I’ve been falling down the tumblr rabbit hole and I totally forgot about this thing.
So anyway, here’s what I’ve been doing lately:
That’s a 15th-century Mamluk book binding, based on a group of books in an exhibition at the University of Chicago in the 1980s. This book is more ambitious than any of the projects I’ve done so far, in that I used entirely period materials, and made the pasteboard myself. I’m getting much better at tooling, which was aided by using vegetable-tanned leather instead of the chrome-tanned I used on the last book. I still have a couple of things i need to work on, but all in all, it’s pretty close!
One of the most amazing things I learned was that the turn-ins on most every Mamluk book up to a certain time period (~ the 1500s) are pasted over the doublures, which is pretty much the opposite of books produced in other regions. I had a full hour “holy crap” session when I figured that out. I felt really smart.
(Will post process stuffs once I’ve got access to my photos.)
I can’t decide if I want to do another Mamluk book next, and try to perfect the process, or move on to Mughal books. I’m kind of leaning that way, mostly because of this beauty:
This is a Mughal book from the 16th century. It’s very similar in design to Persian books from the same period, but the tooling techniques are rather different. They’re entirely gilded, and almost incised. You can tell by the gloved hands that this beauty is rather large. The interiors are full of annotations (so many that the margins are totally covered).
But the thing that makes me drool? The doublures:
I am encouraged by the fact that each of the filigree pieces is a separate inset bit, with lapis painted pieces underneath. I will have to work very hard on the fineness of my painting and tooling to be able to do a reproduction of this justice. BUT JUST LOOK AT IT. How could you not? It’s amazing. I have the leather already. I will do this thing.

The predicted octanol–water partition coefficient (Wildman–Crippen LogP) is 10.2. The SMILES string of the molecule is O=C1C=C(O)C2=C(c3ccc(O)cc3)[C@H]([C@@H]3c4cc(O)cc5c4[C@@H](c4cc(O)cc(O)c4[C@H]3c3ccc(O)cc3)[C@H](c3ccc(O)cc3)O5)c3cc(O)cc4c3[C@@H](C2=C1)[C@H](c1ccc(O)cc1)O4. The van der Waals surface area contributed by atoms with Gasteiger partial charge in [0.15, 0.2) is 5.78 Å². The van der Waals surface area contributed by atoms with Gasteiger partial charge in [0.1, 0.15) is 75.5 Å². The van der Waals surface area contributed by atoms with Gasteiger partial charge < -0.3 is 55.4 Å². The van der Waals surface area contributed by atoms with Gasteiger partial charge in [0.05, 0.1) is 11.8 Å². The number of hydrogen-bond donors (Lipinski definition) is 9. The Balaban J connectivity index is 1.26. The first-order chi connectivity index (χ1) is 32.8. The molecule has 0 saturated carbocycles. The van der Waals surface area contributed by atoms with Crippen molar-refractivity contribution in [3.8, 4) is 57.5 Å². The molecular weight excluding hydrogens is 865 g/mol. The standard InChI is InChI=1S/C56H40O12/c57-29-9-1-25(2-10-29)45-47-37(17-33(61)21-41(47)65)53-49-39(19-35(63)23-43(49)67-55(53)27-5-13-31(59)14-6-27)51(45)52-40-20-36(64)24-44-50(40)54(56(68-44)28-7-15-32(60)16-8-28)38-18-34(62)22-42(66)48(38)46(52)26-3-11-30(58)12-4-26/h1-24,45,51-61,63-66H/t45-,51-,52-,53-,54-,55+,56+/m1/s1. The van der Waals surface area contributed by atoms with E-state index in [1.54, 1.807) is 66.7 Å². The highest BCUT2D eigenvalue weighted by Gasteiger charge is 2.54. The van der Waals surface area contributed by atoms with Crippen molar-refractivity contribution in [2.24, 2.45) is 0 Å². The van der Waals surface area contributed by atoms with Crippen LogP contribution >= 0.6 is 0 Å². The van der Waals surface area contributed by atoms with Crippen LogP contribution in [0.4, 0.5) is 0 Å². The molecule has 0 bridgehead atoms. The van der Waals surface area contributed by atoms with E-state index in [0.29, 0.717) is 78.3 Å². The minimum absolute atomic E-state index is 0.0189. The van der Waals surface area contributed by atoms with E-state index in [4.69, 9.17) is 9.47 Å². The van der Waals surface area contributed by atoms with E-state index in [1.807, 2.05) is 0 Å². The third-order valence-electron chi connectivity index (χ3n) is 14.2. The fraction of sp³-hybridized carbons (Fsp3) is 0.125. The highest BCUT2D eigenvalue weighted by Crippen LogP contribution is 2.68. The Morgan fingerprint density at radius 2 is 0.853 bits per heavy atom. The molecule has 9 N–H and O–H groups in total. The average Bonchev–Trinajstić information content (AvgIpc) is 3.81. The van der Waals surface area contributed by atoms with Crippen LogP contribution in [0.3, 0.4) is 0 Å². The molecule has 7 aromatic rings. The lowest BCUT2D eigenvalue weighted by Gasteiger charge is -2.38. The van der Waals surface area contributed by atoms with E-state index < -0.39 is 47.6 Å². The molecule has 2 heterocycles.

I also found a source online for directions on how to do aged and burnished paper, which is a thing I’d like to learn. The paper I’m using is very nice cotton rag, but these books were all bound using aged and burnished paper. You can’t really buy it commercially, but now that I’ve found a source on the process, I can at least make a sheet or two (it’s a laborious process, so I have no illusions about being able to do it for an entire book).
Also in the queue are another Mamluk book, the papyrus pasteboard book from the British Museum (I think, or is it the Bodlean Library?), and one of the tiny little octagonal books that come up ever so often…
It’s hard doing these when I am also teaching workshops for beginners, but I read somewhere that even in period binders took 8 months to two years to finish bindings, so I think I’m doing pretty well.
I will need more shell gold, though. That stuff goes quickly.